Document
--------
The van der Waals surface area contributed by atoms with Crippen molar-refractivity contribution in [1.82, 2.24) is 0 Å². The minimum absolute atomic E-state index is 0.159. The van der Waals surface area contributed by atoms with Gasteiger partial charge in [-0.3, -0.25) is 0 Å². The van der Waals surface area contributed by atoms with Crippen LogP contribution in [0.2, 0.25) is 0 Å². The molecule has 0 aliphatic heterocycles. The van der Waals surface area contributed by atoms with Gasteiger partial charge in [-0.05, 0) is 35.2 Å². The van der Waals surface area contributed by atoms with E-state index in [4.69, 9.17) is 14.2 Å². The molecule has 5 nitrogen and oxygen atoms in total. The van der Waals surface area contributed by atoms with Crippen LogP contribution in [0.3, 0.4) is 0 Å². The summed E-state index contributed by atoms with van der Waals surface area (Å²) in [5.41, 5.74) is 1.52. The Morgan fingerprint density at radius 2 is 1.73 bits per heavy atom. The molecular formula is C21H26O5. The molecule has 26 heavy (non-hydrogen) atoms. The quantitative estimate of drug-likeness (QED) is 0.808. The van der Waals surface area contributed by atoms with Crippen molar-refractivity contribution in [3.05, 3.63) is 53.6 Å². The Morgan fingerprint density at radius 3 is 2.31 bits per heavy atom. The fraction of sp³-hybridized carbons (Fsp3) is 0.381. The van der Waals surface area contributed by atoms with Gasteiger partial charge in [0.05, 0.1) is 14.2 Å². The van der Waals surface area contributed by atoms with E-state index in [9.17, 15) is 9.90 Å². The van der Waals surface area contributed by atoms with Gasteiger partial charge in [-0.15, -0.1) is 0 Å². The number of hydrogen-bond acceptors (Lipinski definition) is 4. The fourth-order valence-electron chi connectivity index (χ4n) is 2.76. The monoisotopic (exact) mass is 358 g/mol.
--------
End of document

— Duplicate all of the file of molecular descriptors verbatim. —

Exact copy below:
The van der Waals surface area contributed by atoms with Crippen molar-refractivity contribution in [1.82, 2.24) is 0 Å². The minimum absolute atomic E-state index is 0.159. The van der Waals surface area contributed by atoms with Gasteiger partial charge in [-0.3, -0.25) is 0 Å². The van der Waals surface area contributed by atoms with Crippen LogP contribution in [0.2, 0.25) is 0 Å². The molecule has 0 aliphatic heterocycles. The van der Waals surface area contributed by atoms with Gasteiger partial charge in [-0.05, 0) is 35.2 Å². The van der Waals surface area contributed by atoms with E-state index in [4.69, 9.17) is 14.2 Å². The molecule has 5 nitrogen and oxygen atoms in total. The van der Waals surface area contributed by atoms with Crippen LogP contribution in [0.3, 0.4) is 0 Å². The summed E-state index contributed by atoms with van der Waals surface area (Å²) in [5.41, 5.74) is 1.52. The Morgan fingerprint density at radius 2 is 1.73 bits per heavy atom. The molecular formula is C21H26O5. The molecule has 26 heavy (non-hydrogen) atoms. The quantitative estimate of drug-likeness (QED) is 0.808. The van der Waals surface area contributed by atoms with Crippen molar-refractivity contribution in [3.05, 3.63) is 53.6 Å². The Morgan fingerprint density at radius 3 is 2.31 bits per heavy atom. The fraction of sp³-hybridized carbons (Fsp3) is 0.381. The van der Waals surface area contributed by atoms with Gasteiger partial charge in [0.05, 0.1) is 14.2 Å². The van der Waals surface area contributed by atoms with E-state index in [9.17, 15) is 9.90 Å². The van der Waals surface area contributed by atoms with Gasteiger partial charge in [-0.15, -0.1) is 0 Å². The number of hydrogen-bond acceptors (Lipinski definition) is 4. The fourth-order valence-electron chi connectivity index (χ4n) is 2.76. The monoisotopic (exact) mass is 358 g/mol.